|India Table of Contents
Buddhism began with the life of Siddhartha Gautama (ca. 563-483 B.C.), a prince from the small Shakya Kingdom located in the foothills of the Himalayas in Nepal. Brought up in luxury, the prince abandoned his home and wandered forth as a religious beggar, searching for the meaning of existence. The stories of his search presuppose the Jain tradition, as Gautama was for a time a practitioner of intense austerity, at one point almost starving himself to death. He decided, however, that self-torture weakened his mind while failing to advance him to enlightenment and therefore turned to a milder style of renunciation and concentrated on advanced meditation techniques. Eventually, under a tree in the forests of Gaya (in modern Bihar), he resolved to stir no farther until he had solved the mystery of existence. Breaking through the final barriers, he achieved the knowledge that he later expressed as the Four Noble Truths: all of life is suffering; the cause of suffering is desire; the end of desire leads to the end of suffering; and the means to end desire is a path of discipline and meditation. Gautama was now the Buddha, or the awakened one, and he spent the remainder of his life traveling about northeast India converting large numbers of disciples. At the age of eighty, the Buddha achieved his final passing away (parinirvana ) and died, leaving a thriving monastic order and a dedicated lay community to continue his work.
By the third century B.C., the still-young religion based on the Buddha's teachings was being spread throughout South Asia through the agency of the Mauryan Empire (ca. 326-184 B.C.; see The Mauryan Empire, ch. 1). By the seventh century A.D., having spread throughout East Asia and Southeast Asia, Buddhism probably had the largest religious following in the world.
For centuries Indian royalty and merchants patronized Buddhist monasteries and raised beautiful, hemispherical stone structures called stupas over the relics of the Buddha in reverence to his memory. Since the 1840s, archaeology has revealed the huge impact of Buddhist art, iconography, and architecture in India. The monastery complex at Nalanda in Bihar, in ruins in 1993, was a world center for Buddhist philosophy and religion until the thirteenth century. But by the thirteenth century, when Turkic invaders destroyed the remaining monasteries on the plains, Buddhism as an organized religion had practically disappeared from India. It survived only in Bhutan and Sikkim, both of which were then independent Himalayan kingdoms; among tribal groups in the mountains of northeast India; and in Sri Lanka. The reasons for this disappearance are unclear, and they are many: shifts in royal patronage from Buddhist to Hindu religious institutions; a constant intellectual struggle with dynamic Hindu intellectual schools, which eventually triumphed; and slow adoption of popular religious forms by Buddhists while Hindu monastic communities grew up with the same style of discipline as the Buddhists, leading to the slow but steady amalgamation of ideas and trends in the two religions.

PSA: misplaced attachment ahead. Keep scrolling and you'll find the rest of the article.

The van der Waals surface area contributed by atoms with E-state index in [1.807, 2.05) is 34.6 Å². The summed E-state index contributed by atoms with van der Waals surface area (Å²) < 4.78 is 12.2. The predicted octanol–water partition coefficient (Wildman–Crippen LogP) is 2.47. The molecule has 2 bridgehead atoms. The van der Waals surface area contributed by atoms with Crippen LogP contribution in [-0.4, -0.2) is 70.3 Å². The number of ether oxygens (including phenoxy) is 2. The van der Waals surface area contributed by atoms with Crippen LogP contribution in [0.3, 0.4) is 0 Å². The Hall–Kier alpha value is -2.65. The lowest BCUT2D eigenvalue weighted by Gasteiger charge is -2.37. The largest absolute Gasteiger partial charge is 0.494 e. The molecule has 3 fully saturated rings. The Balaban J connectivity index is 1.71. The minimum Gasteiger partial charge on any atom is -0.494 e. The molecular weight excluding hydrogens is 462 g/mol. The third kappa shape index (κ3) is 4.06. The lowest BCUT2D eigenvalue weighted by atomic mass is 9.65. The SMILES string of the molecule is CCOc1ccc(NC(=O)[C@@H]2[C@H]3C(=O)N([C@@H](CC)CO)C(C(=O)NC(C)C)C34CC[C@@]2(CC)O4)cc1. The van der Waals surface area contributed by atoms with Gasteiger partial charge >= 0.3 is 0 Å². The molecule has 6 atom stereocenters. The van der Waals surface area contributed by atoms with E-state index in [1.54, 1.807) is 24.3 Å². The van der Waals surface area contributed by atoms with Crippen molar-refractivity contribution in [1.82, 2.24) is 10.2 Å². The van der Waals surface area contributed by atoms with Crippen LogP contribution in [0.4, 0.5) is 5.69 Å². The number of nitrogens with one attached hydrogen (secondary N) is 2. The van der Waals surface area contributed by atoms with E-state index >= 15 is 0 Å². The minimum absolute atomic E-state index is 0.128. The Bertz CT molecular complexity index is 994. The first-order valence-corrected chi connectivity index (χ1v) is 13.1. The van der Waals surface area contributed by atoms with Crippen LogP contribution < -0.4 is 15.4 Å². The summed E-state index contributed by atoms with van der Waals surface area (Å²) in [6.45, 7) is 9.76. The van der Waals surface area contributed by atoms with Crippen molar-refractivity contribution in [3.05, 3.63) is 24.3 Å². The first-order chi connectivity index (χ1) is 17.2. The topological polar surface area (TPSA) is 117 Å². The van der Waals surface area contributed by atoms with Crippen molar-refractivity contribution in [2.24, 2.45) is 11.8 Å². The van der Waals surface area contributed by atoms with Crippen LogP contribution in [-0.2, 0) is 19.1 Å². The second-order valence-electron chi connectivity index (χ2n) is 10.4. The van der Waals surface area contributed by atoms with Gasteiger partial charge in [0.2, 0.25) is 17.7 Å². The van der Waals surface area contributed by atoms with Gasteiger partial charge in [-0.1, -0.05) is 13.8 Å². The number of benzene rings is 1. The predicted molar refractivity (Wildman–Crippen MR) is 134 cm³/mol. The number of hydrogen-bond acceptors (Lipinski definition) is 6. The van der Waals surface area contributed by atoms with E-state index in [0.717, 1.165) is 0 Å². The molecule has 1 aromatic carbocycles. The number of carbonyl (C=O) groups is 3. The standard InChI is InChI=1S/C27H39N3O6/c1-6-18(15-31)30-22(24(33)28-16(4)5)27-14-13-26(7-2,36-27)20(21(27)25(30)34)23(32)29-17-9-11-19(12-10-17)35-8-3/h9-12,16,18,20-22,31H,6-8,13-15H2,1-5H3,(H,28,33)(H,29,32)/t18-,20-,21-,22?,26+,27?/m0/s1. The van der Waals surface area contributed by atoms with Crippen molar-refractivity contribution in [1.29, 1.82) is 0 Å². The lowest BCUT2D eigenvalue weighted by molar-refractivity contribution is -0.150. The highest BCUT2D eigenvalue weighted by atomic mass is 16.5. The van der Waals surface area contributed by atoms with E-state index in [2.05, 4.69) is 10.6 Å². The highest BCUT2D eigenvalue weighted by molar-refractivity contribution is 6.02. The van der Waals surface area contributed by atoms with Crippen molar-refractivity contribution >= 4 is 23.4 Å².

Buddhism began a steady and dramatic comeback in India during the early twentieth century, spurred on originally by a combination of European antiquarian and philosophical interest and the dedicated activities of a few Indian devotees. The foundation of the Mahabodhi Society (Society of Great Enlightenment) in 1891, originally as a force to wrest control of the Buddhist shrine at Gaya from the hands of Hindu managers, gave a large stimulus to the popularization of Buddhist philosophy and the importance of the religion in India's past.
A major breakthrough occurred in 1956 after some thirty years of Untouchable, or Dalit (see Glossary), agitation when Bhimrao Ramji (B.R.) Ambedkar, leader of the Untouchable wing within the Congress (see Glossary), announced that he was converting to Buddhism as a way to escape from the impediments of the Hindu caste system (see Varna, Caste, and Other Divisions, ch. 5). He brought with him masses of Untouchables--also known as Harijans (see Glossary) or Dalits--and members of Scheduled Castes (see Glossary), who mostly came from Maharashtra and border areas of neighboring states and from the Agra area in Uttar Pradesh. By the early 1990s, there were more than 5 million Buddhists in Maharashtra, or 79 percent of the entire Buddhist community in India, almost all recent converts from low castes. When added to longtime Buddhist populations in hill areas of northeast India (West Bengal, Assam, Sikkim, Mizoram, and Tripura) and high Himalayan valleys (Ladakh District in Jammu and Kashmir, Himachal Pradesh, and northern Uttar Pradesh), and to the influx of Tibetan Buddhist refugees who fled from Tibet with the Dalai Lama in 1959 and thereafter, the recent converts raised the number of Buddhists in India to 6.4 million by 1991. This was a 35.9 percent increase since 1981 and made Buddhism the fifth largest religious group in the country.
The forms of Buddhism practiced by Himalayan communities and Tibetan refugees are part of the Vajrayana, or "Way of the Lightning Bolt," that developed after the seventh century A.D. as part of Mahayana (Great Path) Buddhism. Although retaining the fundamental importance of individual spiritual advancement, the Vajrayana stresses the intercession of bodhisattvas, or enlightened beings, who remain in this world to aid others on the path. Until the twentieth century, the Himalayan kingdoms supported a hierarchy in which Buddhist monks, some identified from birth as bodhisattvas, occupied the highest positions in society.